He took off his cap, and pushed back his splendid white locks, which were in curls like Yann's, and sat down by gaud's bedside.
They no more thought of gaud than of any other woman, or any marrying.
And from la petite gaud she had become Mademoiselle Marguerite, tall and serious, with earnest eyes.
gaud felt very troubled at the idea of going to Yann's house.
gaud was a little comforted when she saw that all the Leopoldines were of the latter class, forming really a picked crew.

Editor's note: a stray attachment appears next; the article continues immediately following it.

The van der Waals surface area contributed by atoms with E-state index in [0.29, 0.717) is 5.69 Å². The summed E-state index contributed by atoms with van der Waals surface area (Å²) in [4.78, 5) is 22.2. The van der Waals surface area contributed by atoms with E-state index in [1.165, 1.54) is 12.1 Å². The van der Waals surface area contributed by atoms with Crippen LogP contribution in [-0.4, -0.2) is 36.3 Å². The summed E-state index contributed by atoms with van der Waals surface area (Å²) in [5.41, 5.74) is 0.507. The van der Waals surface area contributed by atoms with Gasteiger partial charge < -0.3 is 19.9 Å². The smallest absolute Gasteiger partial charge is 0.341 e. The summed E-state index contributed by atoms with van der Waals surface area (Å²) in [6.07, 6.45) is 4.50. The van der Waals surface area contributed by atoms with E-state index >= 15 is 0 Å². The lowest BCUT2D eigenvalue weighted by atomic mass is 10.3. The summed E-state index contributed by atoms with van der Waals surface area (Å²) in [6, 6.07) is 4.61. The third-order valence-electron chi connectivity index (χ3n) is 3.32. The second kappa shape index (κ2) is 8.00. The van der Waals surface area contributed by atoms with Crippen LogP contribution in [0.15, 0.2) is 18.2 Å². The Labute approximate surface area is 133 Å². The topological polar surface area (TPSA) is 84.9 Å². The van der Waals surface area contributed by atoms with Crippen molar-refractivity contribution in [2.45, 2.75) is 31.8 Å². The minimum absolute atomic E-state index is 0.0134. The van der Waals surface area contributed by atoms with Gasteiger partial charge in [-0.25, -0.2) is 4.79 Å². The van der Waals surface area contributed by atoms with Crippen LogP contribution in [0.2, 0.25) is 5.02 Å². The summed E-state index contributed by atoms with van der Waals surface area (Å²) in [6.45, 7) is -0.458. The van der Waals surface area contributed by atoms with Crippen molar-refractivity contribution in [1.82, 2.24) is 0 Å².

There was one for him, postmarked "Paimpol," but it was not gaud's writing.
gaud had but a confused impression of all these things together.
She was still so sweet in her lucid days, that gaud did not cease to respect and cherish her.
At Paimpol eleven o'clock is very late; so gaud closed her window and lit her lamp, to go to bed.
gaud excused herself as if she were responsible for her state.
late 14c., "jest, joke, prank, trick;" also "fraud, deception, trick, artifice." Also "large, ornamental bead in a rosary" (mid-14c.); a bauble, trinket, plaything" (mid-15c.). In some senses, from gaudy (n.) (see gaudy). In some, from Latin gaudium "joy," gaude "rejoice thou" (in hymns), or from Old French gaudie, noun of action from gaudir. As a verb, "to furnish with gauds," from late 14c. Related: Gauded; gauding.